The Autobiography of Sir John Bramston: K.B., of Skreens, in the Hundred of Chelmsford; Now First Printed from the Original Ms. in the Possession of His Lineal Descendant Thomas William Bramston, Esq. ...

Camden society, 1845 - 443 pages
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Page 191 - I declare that the title of king was forced upon me, and that it was very much contrary to my opinion when I was proclaimed. For the satisfaction of the world, I do declare that the late king told me he was never married to my mother. Having declared this, I hope the king who is now will not let my children suffer on this account. And to this I put my hand this fifteenth day of July, 1685.
Page 348 - ... next prorogation after the said thirteenth of February shall be understood, taken and adjudged in law to begin and commence upon the said thirteenth of February, on which day their said Majesties, at the request and by the advice of the Lords and Commons, did accept the crown and royal dignity of king and queen of England, France and Ireland, and the dominions and territories thereto belonging.
Page 49 - Every law after it is made, hath its exposition, and so this petition and answer must have an exposition, as the case in the nature thereof shall require to stand with justice ; which is to be left to the courts of justice to determine, which cannot particularly be discovered until such case shall happen. And although the petition be granted, there is no fear of conclusion as is intimated in the question.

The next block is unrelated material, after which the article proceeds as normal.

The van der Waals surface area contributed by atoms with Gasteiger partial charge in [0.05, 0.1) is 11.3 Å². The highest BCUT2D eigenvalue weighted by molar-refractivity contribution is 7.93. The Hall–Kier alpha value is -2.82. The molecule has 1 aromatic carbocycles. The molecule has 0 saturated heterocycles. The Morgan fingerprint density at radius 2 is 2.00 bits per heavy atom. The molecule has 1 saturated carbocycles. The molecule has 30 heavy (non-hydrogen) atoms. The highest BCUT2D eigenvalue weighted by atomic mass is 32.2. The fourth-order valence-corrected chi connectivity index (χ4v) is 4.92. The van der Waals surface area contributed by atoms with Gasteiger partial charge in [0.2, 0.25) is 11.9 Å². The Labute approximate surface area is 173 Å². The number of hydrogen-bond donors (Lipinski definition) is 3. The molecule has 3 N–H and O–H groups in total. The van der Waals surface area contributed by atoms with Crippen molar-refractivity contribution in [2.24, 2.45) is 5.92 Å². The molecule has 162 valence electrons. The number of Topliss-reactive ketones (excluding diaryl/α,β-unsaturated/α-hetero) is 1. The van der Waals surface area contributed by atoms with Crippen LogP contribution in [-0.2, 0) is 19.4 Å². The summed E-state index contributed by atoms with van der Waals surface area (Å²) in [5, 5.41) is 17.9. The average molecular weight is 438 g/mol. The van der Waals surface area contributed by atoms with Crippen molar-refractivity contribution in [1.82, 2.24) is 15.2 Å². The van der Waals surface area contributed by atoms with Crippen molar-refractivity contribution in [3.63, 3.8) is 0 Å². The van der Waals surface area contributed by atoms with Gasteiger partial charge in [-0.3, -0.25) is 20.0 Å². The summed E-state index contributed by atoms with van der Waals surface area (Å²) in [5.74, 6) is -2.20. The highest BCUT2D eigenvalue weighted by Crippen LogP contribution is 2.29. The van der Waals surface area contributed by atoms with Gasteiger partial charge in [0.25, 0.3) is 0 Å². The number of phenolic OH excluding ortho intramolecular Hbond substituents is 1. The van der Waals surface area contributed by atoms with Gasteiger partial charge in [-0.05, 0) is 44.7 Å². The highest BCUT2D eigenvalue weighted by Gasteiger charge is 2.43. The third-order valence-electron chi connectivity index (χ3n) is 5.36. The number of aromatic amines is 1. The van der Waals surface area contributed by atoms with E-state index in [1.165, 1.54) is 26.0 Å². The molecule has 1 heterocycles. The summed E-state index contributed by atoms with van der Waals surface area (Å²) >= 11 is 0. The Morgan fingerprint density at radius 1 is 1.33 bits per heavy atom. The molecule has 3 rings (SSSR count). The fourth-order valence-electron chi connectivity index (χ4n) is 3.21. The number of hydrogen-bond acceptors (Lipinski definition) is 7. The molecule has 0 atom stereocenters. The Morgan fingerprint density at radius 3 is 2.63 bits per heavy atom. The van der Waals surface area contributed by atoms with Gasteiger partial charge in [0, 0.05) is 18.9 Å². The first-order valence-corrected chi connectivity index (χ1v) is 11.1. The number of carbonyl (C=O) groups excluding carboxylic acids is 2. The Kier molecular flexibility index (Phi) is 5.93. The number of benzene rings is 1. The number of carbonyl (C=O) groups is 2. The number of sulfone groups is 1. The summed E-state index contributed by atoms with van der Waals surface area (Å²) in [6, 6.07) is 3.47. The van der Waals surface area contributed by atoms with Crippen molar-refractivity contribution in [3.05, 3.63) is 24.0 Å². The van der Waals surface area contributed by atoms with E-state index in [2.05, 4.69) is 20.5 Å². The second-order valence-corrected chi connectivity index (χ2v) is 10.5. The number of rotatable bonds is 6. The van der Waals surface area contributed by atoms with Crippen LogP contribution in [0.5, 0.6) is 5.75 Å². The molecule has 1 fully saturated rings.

Page iv - THE COUNCIL of the NAVY RECORDS SOCIETY wish it to be distinctly understood that they are not answerable for any opinions or observations that may appear in the Society's publications. For these the responsibility rests entirely with the Editors of the several works.
Page 165 - I shall make it my endeavour to preserve this government, both in church and state, as it is now by law established.
Page 36 - Gary went alonge with vs, and passinge ouer the mountains Pen Men Maure, in the narrow passage wee met a gentleman, of whome Mr. Fountain and Sir Thomas inquired how the tyde was, whoe told them we might pass well if wee made hast, soe they putt on, wee followinge, not knowinge what had passed.
Page 38 - ... new step-mother, there is an account of the latter dropping her wedding-ring into the sea, near the shore, as they were riding on horseback along the beach. The writer says : " As shee (his step-mother) rode over the sands behind me, and pulling off her glove, her wedding-ringe fell off, and sunck instantly. She caused her man to alight ; she sate still behind me. and kept her eye on the place. Directed her man, but he not guessing well, she leaped off, saying she would not stirr without her...
Page 6 - Serjeants, there was not tyme for readings, that manie fitt had binn on the King's side in the warr, and either wanted monie or were to be indulged, etc. ; yet readings were inioyned, and some read that found noe advantage. Formerly, they read constantly a fortnight, since but a week, and at this tyme readings are totally in all the Inns of Court layd aside ; and to speake truth, with great reason, for it was a step once to the dignitie of a serjeant, but not soe now...
Page 186 - of me, that I would rather dy a thousand deaths then to excuse any thing I have don, if I did not realy think myself the most in the rong that ever any man was, and had not from the bottom of my hart an obhorance for those that put me upon it, and for the action it self. I hope. Sr- God Almighty will...